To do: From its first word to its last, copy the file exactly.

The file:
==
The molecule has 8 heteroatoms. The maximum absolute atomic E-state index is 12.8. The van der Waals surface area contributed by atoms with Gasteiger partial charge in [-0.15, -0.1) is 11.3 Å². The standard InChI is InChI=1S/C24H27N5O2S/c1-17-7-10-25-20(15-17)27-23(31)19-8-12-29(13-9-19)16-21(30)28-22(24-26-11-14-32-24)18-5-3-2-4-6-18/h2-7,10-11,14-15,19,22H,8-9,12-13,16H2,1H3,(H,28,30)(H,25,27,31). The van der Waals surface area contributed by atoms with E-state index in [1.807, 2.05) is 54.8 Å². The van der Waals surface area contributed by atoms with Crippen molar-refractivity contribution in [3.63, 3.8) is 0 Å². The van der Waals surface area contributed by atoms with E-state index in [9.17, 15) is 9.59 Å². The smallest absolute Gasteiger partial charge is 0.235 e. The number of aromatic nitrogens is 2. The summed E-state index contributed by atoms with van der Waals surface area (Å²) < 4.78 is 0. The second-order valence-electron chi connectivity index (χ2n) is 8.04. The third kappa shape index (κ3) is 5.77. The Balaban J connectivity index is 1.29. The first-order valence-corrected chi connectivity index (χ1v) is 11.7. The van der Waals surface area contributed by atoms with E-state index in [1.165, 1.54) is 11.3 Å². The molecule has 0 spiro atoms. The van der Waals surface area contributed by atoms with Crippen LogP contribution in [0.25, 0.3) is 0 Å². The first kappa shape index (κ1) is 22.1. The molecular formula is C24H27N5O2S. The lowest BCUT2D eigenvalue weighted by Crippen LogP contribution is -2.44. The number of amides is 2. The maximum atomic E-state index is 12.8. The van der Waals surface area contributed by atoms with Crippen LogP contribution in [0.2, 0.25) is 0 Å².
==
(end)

The molecule has 8 heteroatoms. The maximum absolute atomic E-state index is 12.8. The van der Waals surface area contributed by atoms with Gasteiger partial charge in [-0.15, -0.1) is 11.3 Å². The standard InChI is InChI=1S/C24H27N5O2S/c1-17-7-10-25-20(15-17)27-23(31)19-8-12-29(13-9-19)16-21(30)28-22(24-26-11-14-32-24)18-5-3-2-4-6-18/h2-7,10-11,14-15,19,22H,8-9,12-13,16H2,1H3,(H,28,30)(H,25,27,31). The van der Waals surface area contributed by atoms with E-state index in [1.807, 2.05) is 54.8 Å². The van der Waals surface area contributed by atoms with Crippen molar-refractivity contribution in [3.63, 3.8) is 0 Å². The van der Waals surface area contributed by atoms with E-state index in [9.17, 15) is 9.59 Å². The smallest absolute Gasteiger partial charge is 0.235 e. The number of aromatic nitrogens is 2. The summed E-state index contributed by atoms with van der Waals surface area (Å²) < 4.78 is 0. The second-order valence-electron chi connectivity index (χ2n) is 8.04. The third kappa shape index (κ3) is 5.77. The Balaban J connectivity index is 1.29. The first-order valence-corrected chi connectivity index (χ1v) is 11.7. The van der Waals surface area contributed by atoms with E-state index in [1.165, 1.54) is 11.3 Å². The molecule has 0 spiro atoms. The van der Waals surface area contributed by atoms with Crippen LogP contribution in [0.25, 0.3) is 0 Å². The first kappa shape index (κ1) is 22.1. The molecular formula is C24H27N5O2S. The lowest BCUT2D eigenvalue weighted by Crippen LogP contribution is -2.44. The number of amides is 2. The maximum atomic E-state index is 12.8. The van der Waals surface area contributed by atoms with Crippen LogP contribution in [0.2, 0.25) is 0 Å².